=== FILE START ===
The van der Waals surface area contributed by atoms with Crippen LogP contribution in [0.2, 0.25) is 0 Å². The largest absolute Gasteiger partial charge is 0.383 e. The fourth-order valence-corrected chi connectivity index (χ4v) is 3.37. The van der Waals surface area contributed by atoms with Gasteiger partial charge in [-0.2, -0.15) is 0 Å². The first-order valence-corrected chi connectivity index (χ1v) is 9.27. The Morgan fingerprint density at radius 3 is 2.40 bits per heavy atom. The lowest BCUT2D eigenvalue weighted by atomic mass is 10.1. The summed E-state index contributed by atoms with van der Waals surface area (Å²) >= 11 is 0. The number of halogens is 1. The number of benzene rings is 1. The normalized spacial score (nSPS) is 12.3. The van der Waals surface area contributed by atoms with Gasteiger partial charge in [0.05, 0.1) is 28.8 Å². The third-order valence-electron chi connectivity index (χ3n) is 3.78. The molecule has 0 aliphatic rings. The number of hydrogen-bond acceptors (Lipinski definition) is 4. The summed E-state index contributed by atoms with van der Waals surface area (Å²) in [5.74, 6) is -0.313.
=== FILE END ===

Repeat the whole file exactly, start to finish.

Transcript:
The van der Waals surface area contributed by atoms with Crippen LogP contribution in [0.2, 0.25) is 0 Å². The largest absolute Gasteiger partial charge is 0.383 e. The fourth-order valence-corrected chi connectivity index (χ4v) is 3.37. The van der Waals surface area contributed by atoms with Gasteiger partial charge in [-0.2, -0.15) is 0 Å². The first-order valence-corrected chi connectivity index (χ1v) is 9.27. The Morgan fingerprint density at radius 3 is 2.40 bits per heavy atom. The lowest BCUT2D eigenvalue weighted by atomic mass is 10.1. The summed E-state index contributed by atoms with van der Waals surface area (Å²) >= 11 is 0. The number of halogens is 1. The number of benzene rings is 1. The normalized spacial score (nSPS) is 12.3. The van der Waals surface area contributed by atoms with Gasteiger partial charge in [0.05, 0.1) is 28.8 Å². The third-order valence-electron chi connectivity index (χ3n) is 3.78. The molecule has 0 aliphatic rings. The number of hydrogen-bond acceptors (Lipinski definition) is 4. The summed E-state index contributed by atoms with van der Waals surface area (Å²) in [5.74, 6) is -0.313.